When you see a command like "ssh somehost rm -f file", you probably don't think that consumes stdin. After all, the rm -f doesn't. But, ssh can pass stdin over the network even if it's not being consumed, and it turns out git-annex was bitten by this.

That bug made git-annex-checkpresentkey --batch with remote accessed over ssh not see all the batch-mode input that was passed into it, because ssh sometimes consumed some of it.

Shell scripts using git-annex could also be impacted by the bug, for example:

find . -type l -atime 100 | \
    while read file; do
        echo "gonna drop $file that has not been used in a while"
        git annex drop "$file"

Depending on what remotes git annex drop talks to, it might consume parts of the output of find.

I've fixed this in git-annex now (using ssh -n when running commands that are not fed some stdin of their own), but this seems like a class of bug that could impact lots of programs that run ssh.

I've been thinking about ?simpler setup for remote worktree update on push.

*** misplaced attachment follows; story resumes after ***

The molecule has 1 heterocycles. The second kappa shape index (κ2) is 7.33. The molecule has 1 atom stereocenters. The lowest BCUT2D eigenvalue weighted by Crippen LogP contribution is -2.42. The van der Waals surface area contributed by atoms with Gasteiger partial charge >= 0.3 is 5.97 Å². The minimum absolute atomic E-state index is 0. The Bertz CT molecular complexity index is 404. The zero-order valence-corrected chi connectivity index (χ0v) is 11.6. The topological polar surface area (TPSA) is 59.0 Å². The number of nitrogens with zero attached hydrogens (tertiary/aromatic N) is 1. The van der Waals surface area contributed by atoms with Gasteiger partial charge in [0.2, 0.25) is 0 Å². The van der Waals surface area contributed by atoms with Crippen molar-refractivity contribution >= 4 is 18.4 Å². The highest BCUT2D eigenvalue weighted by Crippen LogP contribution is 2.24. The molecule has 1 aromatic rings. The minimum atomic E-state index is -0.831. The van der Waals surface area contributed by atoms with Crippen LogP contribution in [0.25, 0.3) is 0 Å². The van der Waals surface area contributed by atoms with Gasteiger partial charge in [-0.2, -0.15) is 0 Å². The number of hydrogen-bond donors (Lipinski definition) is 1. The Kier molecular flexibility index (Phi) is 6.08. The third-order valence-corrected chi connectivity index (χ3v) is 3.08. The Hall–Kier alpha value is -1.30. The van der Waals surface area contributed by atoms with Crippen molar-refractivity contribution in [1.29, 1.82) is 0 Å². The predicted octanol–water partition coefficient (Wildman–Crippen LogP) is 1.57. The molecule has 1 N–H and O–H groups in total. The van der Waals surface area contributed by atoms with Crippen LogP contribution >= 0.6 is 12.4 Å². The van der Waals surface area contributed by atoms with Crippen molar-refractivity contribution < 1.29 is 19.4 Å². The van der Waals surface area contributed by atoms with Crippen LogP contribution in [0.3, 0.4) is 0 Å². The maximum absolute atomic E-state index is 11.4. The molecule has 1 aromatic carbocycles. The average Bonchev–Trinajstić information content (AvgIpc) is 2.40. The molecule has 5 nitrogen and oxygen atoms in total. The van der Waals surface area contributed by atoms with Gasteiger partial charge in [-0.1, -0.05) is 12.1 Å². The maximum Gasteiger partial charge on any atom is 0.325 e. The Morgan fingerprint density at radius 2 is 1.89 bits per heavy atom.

One nice way to make a remote update its worktree on push is available in recent-ish gits, receive.denyCurrentBranch=updateInstead. That could already be used with git annex sync, but it hid any error messages when pushing the master branch to the remote (since that push fails with a large error message in default configurations). Found a way to make the error message be displayed when the remote's receive.denyCurrentBranch does not have the default configuration.

The remaining problem is that direct mode and adjusted branch remotes won't get their works trees updated even when configured that way. I am thinking about adding a post-update hook to support those.

Also continuing to bring up the ancient kernel arm autobuilder. It's running its first build now.

Today's work was sponsored by Riku Voipio.